Ireland set for referendum on Presidential elections right

Irish Prime Minister announced there will be a referendum to extend right to Irish citizens living in the North of Ireland and abroad to vote for president.

When Sinn Fein Martin McGuinnes stood in the Irish Presidential election in 2011, he could not vote.

Now, current Taoiseach (Prime Minister), Leo Varadkar, announced that there will be a referendum on the right of Irish citizens living in the North of the island (administratively still part of the United Kingdom of Great Britain and Northern Ireland) and in the diaspora to vote in Presidential elections.

Following through on a Citizens Assembly proposal, Varadkar said: “we will have a referendum next year on extending the right to vote in presidential elections to all Irish citizens, including those living in the North and across the world”.

The Taoiseach added that ideally the referendum would happen at the same time as next year local and European elections.

Those elections are scheduled for 24 May 2019.

Commenting on the announcement, Sinn Fein former president, Gerry Adams said: “Mr Varadkar’s announcement was the culmination of many years of hard work and lobbying by Sinn Fein and others, including civic society activists in the north. We have all consistently argued that citizens living in this part of the island and in the diaspora should have the right to vote for the President of Ireland”.

In 2013, the Constitutional Convention, or Citizens Assembly, had been hearing in two-day session opinions on this topic from a range of academic and legal experts. It also heard from representatives of Irish communities living in the USA, Britain, Canada, Australia and elsewhere around the world, via a live video link-up. Martin McGuinness, Mary Lou McDonald and the same Gerry Adams, also gave their opinion on the issue.

The fact that Irish citizens living across the border cannot vote for the President of Ireland is an anomaly of the partition of Ireland dating back to the 1920s.

The members of the Convention were asked to vote on several propositions: Should citizens resident outside the State have the right to vote in Presidential elections? Seventy-eight percent of the 100 members of the Convention voted yes.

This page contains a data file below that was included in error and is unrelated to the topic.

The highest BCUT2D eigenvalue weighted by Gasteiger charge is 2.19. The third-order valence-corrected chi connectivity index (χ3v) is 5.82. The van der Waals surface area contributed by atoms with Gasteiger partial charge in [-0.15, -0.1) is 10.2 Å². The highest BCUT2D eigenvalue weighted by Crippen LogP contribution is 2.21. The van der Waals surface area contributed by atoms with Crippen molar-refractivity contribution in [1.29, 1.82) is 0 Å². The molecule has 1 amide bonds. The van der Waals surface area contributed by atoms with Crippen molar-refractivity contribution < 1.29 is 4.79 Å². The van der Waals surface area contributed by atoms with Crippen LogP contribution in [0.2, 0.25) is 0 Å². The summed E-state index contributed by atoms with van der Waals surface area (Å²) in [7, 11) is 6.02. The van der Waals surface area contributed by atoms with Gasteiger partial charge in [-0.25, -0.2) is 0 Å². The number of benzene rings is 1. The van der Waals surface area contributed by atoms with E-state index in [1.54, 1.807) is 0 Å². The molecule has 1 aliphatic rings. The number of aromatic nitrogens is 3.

Delegates were then asked: Should citizens resident in Northern Ireland have the right to vote in Presidential election? Seventy-three percent voted yes.

Adams acknowledged that [current] “President Michael D Higgins, and before him, Mary Robinson and Mary McAleese, have always acted as the President of all of the people of the island of Ireland. They come to the north regularly and receive a warm welcome from both unionists and nationalists alike”.

Yet, Adams added that “regrettably the government choose not to act on the recommendation of the Convention. Instead it stalled, delayed and prevaricated”.

In January 2015 the government announced that it would not hold a referendum on Presidential voting rights. “This was a deeply disappointing decision”, said Adams, adding that “It was also at odds with the international norm. More than 120 states provide for their citizens living abroad to cast their vote”.

Current Taoiseach Varadkar has now reverted that tendency and a referendum will be held.

This referendum of course takes on ever greater importance in the context of Brexit.

By May next year, in fact, if the timetable for the Brexit negotiations is held to, Britain will have left the EU and the North of Ireland may well have been dragged out also.

What form Brexit will take is impossible to say at this time given the civil war taking place within the British Tory party and the confusion surrounding the negotiations.

“It is therefore important - said Adam - that all of us who are for greater democracy, accountability, equality and inclusiveness on the island of Ireland, actively campaign in support of Irish citizens in the north having the right to vote in future elections for the President of Ireland”.

Surely the Republic of Ireland (and by consequence the North as well) is going through some shifting changes. After the important referendum on marriage equality in 2015, came the abortion referendum last May. Both achieved massive public support reflecting an overwhelming desire for real and positive change.

May 2019 is the next date to mark on the agenda.